MEDITATION – A PATH TO HEALTHIER VIBRATIONS
By Dr. Christie Smirl, Ayurveda Doctorate, Nurse Practitioner, Yoga Teacher RTY500, YACEP
Meditation can be used for profound healing and transformation. Meditation has been practiced for thousands of years by priests, monks, rishis, sages, seers, seekers, bodhisattvas and householders. Science has already proven that meditation is beneficial to reduce anxiety and depression, increase memory and focus, regulate heart rate, lower blood pressure, balance neurotransmitters that affect our emotional health, normalize cortisol levels, reduce the effects of aging, replenish degenerated brain matter, soothe the nervous system and help reprogram negative mental patterns.
So why don’t more people do it? The first thing many people will say to me is “I can’t meditate”. My answer to them is that meditation takes practice just like lifting weights. When you first start lifting weights you don’t just curl 100 pounds your first try. Meditation takes time and repetition.
Meditation is a 8 part process. The first step is called Yama. The yamas are different ways of looking at your personal morality system. The second step is called Nyamas which are personal observances for a healthier life. The third step are asanas – yoga to keep the body healthy and get all your wiggles out before you try to sit down to meditate. The fourth step is pranayama – breathing exercises to increase the pranic energy available to your physical and subtle bodies to rise Kundalini energy. Deep breathing exercises also help eliminate toxins from the body. The fifth step is called Pratyahara – control of the senses – vision smell hearing taste and touch. In yoga and Ayurveda there are very specific recommendations for the use rather than abuse of your sense organs so that you may interpret the world around clearly and process incoming messages more accurately. The 6th step is Dharana – developing the ability to deeply concentrate and cultivate inner perceptual awareness. Many references state that this concentration is the first stage of meditation. The 7th step is Dhyana – devotion and meditation on the divine. The last and eight step of yoga is Samadhi – complete Union with the divine. Samadhi is considered to be the deepest form of meditation in human form.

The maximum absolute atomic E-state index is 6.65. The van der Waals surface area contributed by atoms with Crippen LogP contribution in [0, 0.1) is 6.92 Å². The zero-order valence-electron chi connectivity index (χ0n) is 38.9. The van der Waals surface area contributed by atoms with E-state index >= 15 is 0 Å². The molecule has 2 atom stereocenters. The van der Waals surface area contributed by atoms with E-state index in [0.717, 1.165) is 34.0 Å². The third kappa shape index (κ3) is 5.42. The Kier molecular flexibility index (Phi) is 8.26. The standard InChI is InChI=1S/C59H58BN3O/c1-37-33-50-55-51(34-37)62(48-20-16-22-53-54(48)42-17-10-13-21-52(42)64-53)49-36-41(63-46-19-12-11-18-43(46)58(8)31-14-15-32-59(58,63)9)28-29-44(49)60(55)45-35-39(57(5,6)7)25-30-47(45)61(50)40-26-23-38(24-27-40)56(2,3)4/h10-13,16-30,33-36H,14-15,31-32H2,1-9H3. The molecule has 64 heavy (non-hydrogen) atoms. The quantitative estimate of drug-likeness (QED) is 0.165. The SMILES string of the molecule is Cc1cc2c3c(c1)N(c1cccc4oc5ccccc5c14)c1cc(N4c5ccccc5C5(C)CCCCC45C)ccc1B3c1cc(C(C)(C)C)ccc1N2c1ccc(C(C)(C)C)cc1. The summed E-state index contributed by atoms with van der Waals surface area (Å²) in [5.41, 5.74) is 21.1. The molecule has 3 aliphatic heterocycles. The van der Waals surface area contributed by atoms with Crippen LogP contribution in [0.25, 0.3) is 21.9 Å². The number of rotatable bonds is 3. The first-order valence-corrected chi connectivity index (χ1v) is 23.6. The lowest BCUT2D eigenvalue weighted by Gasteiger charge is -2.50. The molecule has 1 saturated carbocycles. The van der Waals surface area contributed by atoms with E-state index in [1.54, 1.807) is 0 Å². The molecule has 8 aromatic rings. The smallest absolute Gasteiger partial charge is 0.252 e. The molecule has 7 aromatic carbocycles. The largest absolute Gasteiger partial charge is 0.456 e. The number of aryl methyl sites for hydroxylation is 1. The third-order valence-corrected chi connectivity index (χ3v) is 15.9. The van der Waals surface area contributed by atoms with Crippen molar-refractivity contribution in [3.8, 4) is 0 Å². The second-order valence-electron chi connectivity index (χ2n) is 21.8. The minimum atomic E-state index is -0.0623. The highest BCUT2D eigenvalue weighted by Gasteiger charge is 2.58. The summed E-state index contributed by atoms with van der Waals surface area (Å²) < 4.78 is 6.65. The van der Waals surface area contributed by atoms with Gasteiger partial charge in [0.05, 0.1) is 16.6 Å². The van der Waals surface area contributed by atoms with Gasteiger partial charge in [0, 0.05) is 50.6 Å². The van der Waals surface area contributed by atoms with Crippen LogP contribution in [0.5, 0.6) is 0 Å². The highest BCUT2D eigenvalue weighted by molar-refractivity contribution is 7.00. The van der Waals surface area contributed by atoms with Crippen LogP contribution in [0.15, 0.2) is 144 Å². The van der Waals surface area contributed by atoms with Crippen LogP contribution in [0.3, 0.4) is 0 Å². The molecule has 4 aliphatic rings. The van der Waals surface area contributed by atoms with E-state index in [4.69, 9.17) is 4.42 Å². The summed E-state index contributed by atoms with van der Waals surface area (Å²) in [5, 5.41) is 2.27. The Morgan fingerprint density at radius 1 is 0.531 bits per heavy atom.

Why not get started today? Look into the different types of meditation such as walking meditation, japa meditation, mindful meditation, pranayama meditation, chanting meditation or kirtan. They types and styles are vast and I know you can find a technique right for you. If you are interested, I can help you learn and explore different meditation techniques and give you personal guidance. Online live face to face sessions can be scheduled or you can schedule an appointment for private training. Best wishes on raising your vibrations and well being.
Dr. Christie Smirl
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